For many people living in rural areas, it's not possible to get water from a municipal source or a local company. For these homeowners, the only real option is to install a well on their property. There are many things to think about when putting in a well, such as how deep you will have to drill and how much it's going to cost. But the most important feature of any well is the pump you use. When you choose the right pump, it will provide you with many years of reliable service, while the wrong one will result in nothing but problems.
There are a range of factors that affect your pump choice, including the size of your household, the depth of your well and the dimensions of your well casing. The following will help you choose the right pump for your needs.
Step 1. If you don't know the depth of your well, find out. This information will have a big impact on your selection of a well pump. A surface pump is relatively easy to install, but will not work effectively for very deep wells. A shallow well pump is usually limited to wells no more than 20 feet deep. For wells that go down to 80 feet, you can use deep well pumps. Keep in mind that any surface mounted pump is going to decrease in efficiency the closer you get to its maximum rated depth of operation.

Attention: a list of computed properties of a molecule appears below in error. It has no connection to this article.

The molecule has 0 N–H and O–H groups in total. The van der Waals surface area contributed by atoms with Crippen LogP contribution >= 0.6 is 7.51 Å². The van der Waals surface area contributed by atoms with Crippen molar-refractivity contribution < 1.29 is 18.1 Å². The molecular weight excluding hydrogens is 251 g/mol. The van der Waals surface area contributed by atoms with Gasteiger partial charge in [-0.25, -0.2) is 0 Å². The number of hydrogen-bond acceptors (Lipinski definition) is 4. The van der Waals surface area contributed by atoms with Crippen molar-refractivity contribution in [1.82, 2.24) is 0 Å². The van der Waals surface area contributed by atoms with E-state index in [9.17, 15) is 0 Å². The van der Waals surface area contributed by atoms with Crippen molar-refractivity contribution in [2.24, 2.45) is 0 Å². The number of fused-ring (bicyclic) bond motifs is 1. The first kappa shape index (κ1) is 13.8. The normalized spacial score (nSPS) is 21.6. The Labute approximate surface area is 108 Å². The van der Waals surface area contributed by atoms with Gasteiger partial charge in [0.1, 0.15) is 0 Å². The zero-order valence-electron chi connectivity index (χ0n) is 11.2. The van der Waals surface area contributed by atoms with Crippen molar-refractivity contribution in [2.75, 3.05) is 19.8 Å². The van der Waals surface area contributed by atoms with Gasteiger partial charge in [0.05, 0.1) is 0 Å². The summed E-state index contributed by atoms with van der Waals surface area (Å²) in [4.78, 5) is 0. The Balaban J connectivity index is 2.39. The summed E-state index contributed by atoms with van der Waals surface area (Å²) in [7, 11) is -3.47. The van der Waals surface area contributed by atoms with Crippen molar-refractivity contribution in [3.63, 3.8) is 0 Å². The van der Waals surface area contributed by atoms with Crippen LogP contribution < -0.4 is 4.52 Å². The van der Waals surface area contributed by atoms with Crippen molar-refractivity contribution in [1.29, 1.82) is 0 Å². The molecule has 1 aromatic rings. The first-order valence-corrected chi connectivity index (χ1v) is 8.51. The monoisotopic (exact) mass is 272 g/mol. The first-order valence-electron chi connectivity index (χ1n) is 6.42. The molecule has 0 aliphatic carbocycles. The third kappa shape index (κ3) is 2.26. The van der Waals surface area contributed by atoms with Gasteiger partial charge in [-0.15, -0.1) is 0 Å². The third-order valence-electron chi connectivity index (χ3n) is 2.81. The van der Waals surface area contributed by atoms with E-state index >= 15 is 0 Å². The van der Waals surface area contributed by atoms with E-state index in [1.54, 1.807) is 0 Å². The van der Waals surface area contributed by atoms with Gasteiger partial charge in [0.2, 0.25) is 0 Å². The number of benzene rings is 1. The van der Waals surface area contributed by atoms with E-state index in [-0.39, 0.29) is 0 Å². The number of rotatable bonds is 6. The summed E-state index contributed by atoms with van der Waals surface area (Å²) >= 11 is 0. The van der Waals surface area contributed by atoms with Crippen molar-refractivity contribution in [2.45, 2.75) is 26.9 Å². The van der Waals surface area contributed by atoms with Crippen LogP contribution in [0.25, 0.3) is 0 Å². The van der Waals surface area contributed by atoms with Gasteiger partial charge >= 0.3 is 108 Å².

Step 2. Any well that is deeper than 80 feet is going to require a submersible pump. Measure the size of your well casing. You will only be able to use a submersible pump if the casing is at least 4 inches in diameter.
Step 3. Base your selection of the size (size refers to the horsepower) of your new pump on how much water you and your family actually need. You'll want to select a pump that could meet the maximum amount (peak demand) of your household. The average home with two baths has a peak demand of roughly 14 gallons per minute. Choose a unit that has a rated capacity that at least equals your expected peak demand.
Note: In order to protect your well pump and lengthen its working lifespan, make sure that you select a pressure tank with sufficient capacity. Otherwise, your well pump will constantly be cycling on and off, resulting in unnecessary wear and tear.
If you want to know more, or have other questions, contact a company like Mike's Pump and Well Service LLC.Share